... that's the team I would like to be on. Unfortunately, there were no pigs at the Lincoln Park Zoo. Anyways, I apologize for the lateness of my blog -- I had a crazy crazy week, but I hope you all enjoyed this episode.
I had never actually seen the "workout room" in the house. I think the only things we ever lifted while we were in the house in San Francisco were our cocktail glasses. The Quickfire at the Green City Market was so much fun. I had already been in Chicago for almost three weeks by the time we shot this episode so I had scouted the market at least a half a dozen times and ended up doing most of my grocery shopping for my apartment there. At a time when I missed the NYC Union Square Greenmarket's Fall bounty, Chicago's Green City Market was a very impressive substitute.
We developed the idea of "Take 5" because for it's sheer simplicity it would be an incredibly difficult challenge for any chef, considering having to choose amongst all of the beautiful produce in the market. I think as chefs we sometimes forget how much tweaking we do to a dish until it has over 20 ingredients in its makeup. The things that our chefs needed to think about are the usual suspects, but with more acute attention to the flavor profile. Five ingredients ... texture, color, cooking techniques, but most importantly, understanding the flavor of each ingredient and how it would interact with the other four flavors. The chefs did not have a lot of wiggle room but we were pleasantly surprised with the results.
Wylie Dufresne is one of the culinary world's leaders in using innovative techniques in his cuisine. I have known Wylie for several years and have a tremendous admiration for the way that he thinks about food and drink (analytically, scientifically, and methodically, coupled with a playful creativeness). You hear the term "molecular gastronomy" and one would think all of the bells, whistles, (and foam that is sooo eight years ago), but the real definition is the use of science and technology to improve the quality and end result of your food. There is no point to making circus food that does cool somersaults but tastes terrible. Wylie and his team at wd~50 were recently reviewed by The New York Times and received a glowing three-star review up from two stars, so congratulations to them for all of their talent.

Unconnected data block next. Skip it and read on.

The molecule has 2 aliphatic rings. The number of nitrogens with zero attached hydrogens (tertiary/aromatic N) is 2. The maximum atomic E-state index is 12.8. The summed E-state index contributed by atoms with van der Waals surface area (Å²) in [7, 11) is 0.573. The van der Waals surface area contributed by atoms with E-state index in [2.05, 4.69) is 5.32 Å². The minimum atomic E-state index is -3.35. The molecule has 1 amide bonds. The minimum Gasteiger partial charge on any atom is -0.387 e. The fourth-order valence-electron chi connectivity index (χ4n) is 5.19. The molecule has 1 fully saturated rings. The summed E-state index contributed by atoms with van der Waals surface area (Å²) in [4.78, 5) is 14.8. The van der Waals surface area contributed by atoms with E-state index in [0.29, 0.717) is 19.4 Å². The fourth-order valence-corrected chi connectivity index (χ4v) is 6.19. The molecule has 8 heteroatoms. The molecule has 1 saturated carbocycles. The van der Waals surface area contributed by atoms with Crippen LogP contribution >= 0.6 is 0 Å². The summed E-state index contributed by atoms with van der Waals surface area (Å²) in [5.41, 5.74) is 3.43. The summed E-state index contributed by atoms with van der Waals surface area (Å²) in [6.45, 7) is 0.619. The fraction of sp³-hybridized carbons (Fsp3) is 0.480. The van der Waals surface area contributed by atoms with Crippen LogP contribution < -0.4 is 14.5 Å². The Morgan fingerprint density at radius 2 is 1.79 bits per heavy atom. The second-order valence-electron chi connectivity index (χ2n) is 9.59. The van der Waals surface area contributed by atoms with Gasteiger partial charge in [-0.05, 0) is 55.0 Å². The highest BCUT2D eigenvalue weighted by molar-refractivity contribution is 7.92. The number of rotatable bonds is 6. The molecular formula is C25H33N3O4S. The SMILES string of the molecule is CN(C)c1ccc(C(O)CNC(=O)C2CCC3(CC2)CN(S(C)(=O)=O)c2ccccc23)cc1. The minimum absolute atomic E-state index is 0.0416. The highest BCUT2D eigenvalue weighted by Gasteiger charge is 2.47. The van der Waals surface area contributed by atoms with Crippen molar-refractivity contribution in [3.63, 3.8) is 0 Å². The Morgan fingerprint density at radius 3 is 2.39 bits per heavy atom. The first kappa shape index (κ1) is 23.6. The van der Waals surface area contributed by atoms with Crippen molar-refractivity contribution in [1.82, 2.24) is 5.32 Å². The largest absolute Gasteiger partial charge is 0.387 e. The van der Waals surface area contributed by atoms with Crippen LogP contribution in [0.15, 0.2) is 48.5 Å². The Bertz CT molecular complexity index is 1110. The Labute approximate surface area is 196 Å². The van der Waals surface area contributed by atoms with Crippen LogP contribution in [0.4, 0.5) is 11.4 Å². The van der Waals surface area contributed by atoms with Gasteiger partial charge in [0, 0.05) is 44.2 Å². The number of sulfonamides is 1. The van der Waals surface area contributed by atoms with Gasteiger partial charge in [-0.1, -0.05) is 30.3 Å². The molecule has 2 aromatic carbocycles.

We knew Richard would be excited that Wylie was the judge. Not pee-in-your-pants-excited like Marcel, but psyched nonetheless. I sampled all of the Quickfire food (I am one of the very few lucky crew in production who gets to sample the goods, all so I can tell you guys about it!). Richard gets an "A" for effort and what I find so endearing about him is how earnest he is about his food, not to mention the fact that he is humble and very sweet. However, the eucalyptus could've played a more dominant flavor in his dish, and while I appreciate him taking a chance with the lowly chicken wing, they were really difficult to eat since he had not cut the wings at the joints. Ryan's steak and potatoes were right up my alley -- simple and elegant with concise flavors and good color. Dale's dish was also very good -- the components were all prepared beautifully but somehow did not mesh as well as Ryan's composed steak dish. I enjoyed Val's steak and peaches, and summer-style dish that reflected well on the last of the peaches at the market.
And then there was Spike and his beef tips. Mark had left one of his ingredients at the market but managed to improvise and win in the end. Spike just got pissed. I have to admit, the well-done chopped meat crostini/napolean was akin to dog food en croute. You can't win 'em all.
Erik's "deconstructed plate" was way too simple. He did not embrace the challenge and Wylie recognized that right away. Andrew's ADD was working overtime but I will admit that his dish was very tasty.